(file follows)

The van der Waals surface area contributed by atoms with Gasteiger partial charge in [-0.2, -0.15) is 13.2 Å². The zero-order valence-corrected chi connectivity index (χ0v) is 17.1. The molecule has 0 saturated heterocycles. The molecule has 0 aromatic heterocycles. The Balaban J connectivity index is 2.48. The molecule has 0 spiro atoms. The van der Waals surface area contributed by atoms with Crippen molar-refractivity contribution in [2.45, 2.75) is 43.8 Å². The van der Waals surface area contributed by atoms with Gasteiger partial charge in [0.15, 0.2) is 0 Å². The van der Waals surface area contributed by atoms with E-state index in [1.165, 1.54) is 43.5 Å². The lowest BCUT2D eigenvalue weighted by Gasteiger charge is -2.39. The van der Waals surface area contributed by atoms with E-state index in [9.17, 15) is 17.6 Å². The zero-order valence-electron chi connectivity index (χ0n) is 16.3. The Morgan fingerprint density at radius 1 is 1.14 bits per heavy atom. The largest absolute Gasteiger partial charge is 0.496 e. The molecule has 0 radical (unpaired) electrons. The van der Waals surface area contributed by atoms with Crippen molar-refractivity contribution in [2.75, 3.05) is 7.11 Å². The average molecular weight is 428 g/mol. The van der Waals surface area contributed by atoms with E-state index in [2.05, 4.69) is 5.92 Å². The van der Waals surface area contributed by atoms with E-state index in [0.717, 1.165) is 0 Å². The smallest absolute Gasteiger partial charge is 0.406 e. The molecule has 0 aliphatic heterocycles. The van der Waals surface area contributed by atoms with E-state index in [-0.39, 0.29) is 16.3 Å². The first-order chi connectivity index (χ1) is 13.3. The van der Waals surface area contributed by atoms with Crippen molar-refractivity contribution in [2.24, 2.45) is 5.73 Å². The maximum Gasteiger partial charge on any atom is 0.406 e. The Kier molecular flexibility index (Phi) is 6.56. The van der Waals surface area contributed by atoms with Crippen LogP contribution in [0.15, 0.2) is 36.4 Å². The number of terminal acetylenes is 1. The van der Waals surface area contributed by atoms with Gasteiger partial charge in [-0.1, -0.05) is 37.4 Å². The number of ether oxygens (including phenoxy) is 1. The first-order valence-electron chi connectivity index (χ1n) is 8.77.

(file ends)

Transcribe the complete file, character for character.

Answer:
The van der Waals surface area contributed by atoms with Gasteiger partial charge in [-0.2, -0.15) is 13.2 Å². The zero-order valence-corrected chi connectivity index (χ0v) is 17.1. The molecule has 0 saturated heterocycles. The molecule has 0 aromatic heterocycles. The Balaban J connectivity index is 2.48. The molecule has 0 spiro atoms. The van der Waals surface area contributed by atoms with Crippen molar-refractivity contribution in [2.45, 2.75) is 43.8 Å². The van der Waals surface area contributed by atoms with Gasteiger partial charge in [0.15, 0.2) is 0 Å². The van der Waals surface area contributed by atoms with E-state index in [1.165, 1.54) is 43.5 Å². The lowest BCUT2D eigenvalue weighted by Gasteiger charge is -2.39. The van der Waals surface area contributed by atoms with E-state index in [9.17, 15) is 17.6 Å². The zero-order valence-electron chi connectivity index (χ0n) is 16.3. The Morgan fingerprint density at radius 1 is 1.14 bits per heavy atom. The largest absolute Gasteiger partial charge is 0.496 e. The molecule has 0 radical (unpaired) electrons. The van der Waals surface area contributed by atoms with Crippen molar-refractivity contribution in [2.75, 3.05) is 7.11 Å². The average molecular weight is 428 g/mol. The van der Waals surface area contributed by atoms with E-state index in [2.05, 4.69) is 5.92 Å². The van der Waals surface area contributed by atoms with E-state index in [0.717, 1.165) is 0 Å². The smallest absolute Gasteiger partial charge is 0.406 e. The molecule has 0 aliphatic heterocycles. The van der Waals surface area contributed by atoms with E-state index in [-0.39, 0.29) is 16.3 Å². The first-order chi connectivity index (χ1) is 13.3. The van der Waals surface area contributed by atoms with Crippen molar-refractivity contribution in [2.24, 2.45) is 5.73 Å². The maximum Gasteiger partial charge on any atom is 0.406 e. The Kier molecular flexibility index (Phi) is 6.56. The van der Waals surface area contributed by atoms with Crippen LogP contribution in [0.15, 0.2) is 36.4 Å². The number of terminal acetylenes is 1. The van der Waals surface area contributed by atoms with Gasteiger partial charge in [-0.1, -0.05) is 37.4 Å². The number of ether oxygens (including phenoxy) is 1. The first-order valence-electron chi connectivity index (χ1n) is 8.77.